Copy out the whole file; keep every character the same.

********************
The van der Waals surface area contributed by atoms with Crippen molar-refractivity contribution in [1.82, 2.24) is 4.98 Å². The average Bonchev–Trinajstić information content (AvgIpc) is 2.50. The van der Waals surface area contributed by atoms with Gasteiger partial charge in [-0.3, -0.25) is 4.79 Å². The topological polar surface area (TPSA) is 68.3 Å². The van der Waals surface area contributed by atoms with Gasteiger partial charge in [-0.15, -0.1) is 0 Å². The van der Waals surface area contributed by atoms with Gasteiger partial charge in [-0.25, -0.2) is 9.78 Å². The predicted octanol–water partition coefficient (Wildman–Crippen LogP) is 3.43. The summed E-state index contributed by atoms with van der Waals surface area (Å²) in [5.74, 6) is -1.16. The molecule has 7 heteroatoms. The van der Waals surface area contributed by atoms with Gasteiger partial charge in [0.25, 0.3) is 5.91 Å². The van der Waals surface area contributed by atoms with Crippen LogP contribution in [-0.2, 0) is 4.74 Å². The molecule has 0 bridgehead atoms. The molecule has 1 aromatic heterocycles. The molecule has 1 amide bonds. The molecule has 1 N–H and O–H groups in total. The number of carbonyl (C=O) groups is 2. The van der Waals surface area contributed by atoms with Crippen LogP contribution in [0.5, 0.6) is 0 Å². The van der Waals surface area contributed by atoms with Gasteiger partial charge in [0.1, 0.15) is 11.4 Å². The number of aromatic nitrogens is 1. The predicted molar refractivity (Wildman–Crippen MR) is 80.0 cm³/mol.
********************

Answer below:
The van der Waals surface area contributed by atoms with Crippen molar-refractivity contribution in [1.82, 2.24) is 4.98 Å². The average Bonchev–Trinajstić information content (AvgIpc) is 2.50. The van der Waals surface area contributed by atoms with Gasteiger partial charge in [-0.3, -0.25) is 4.79 Å². The topological polar surface area (TPSA) is 68.3 Å². The van der Waals surface area contributed by atoms with Gasteiger partial charge in [-0.15, -0.1) is 0 Å². The van der Waals surface area contributed by atoms with Gasteiger partial charge in [-0.25, -0.2) is 9.78 Å². The predicted octanol–water partition coefficient (Wildman–Crippen LogP) is 3.43. The summed E-state index contributed by atoms with van der Waals surface area (Å²) in [5.74, 6) is -1.16. The molecule has 7 heteroatoms. The van der Waals surface area contributed by atoms with Gasteiger partial charge in [0.25, 0.3) is 5.91 Å². The van der Waals surface area contributed by atoms with Crippen LogP contribution in [-0.2, 0) is 4.74 Å². The molecule has 0 bridgehead atoms. The molecule has 1 aromatic heterocycles. The molecule has 1 amide bonds. The molecule has 1 N–H and O–H groups in total. The number of carbonyl (C=O) groups is 2. The van der Waals surface area contributed by atoms with Crippen LogP contribution in [0.5, 0.6) is 0 Å². The van der Waals surface area contributed by atoms with Gasteiger partial charge in [0.1, 0.15) is 11.4 Å². The number of aromatic nitrogens is 1. The predicted molar refractivity (Wildman–Crippen MR) is 80.0 cm³/mol.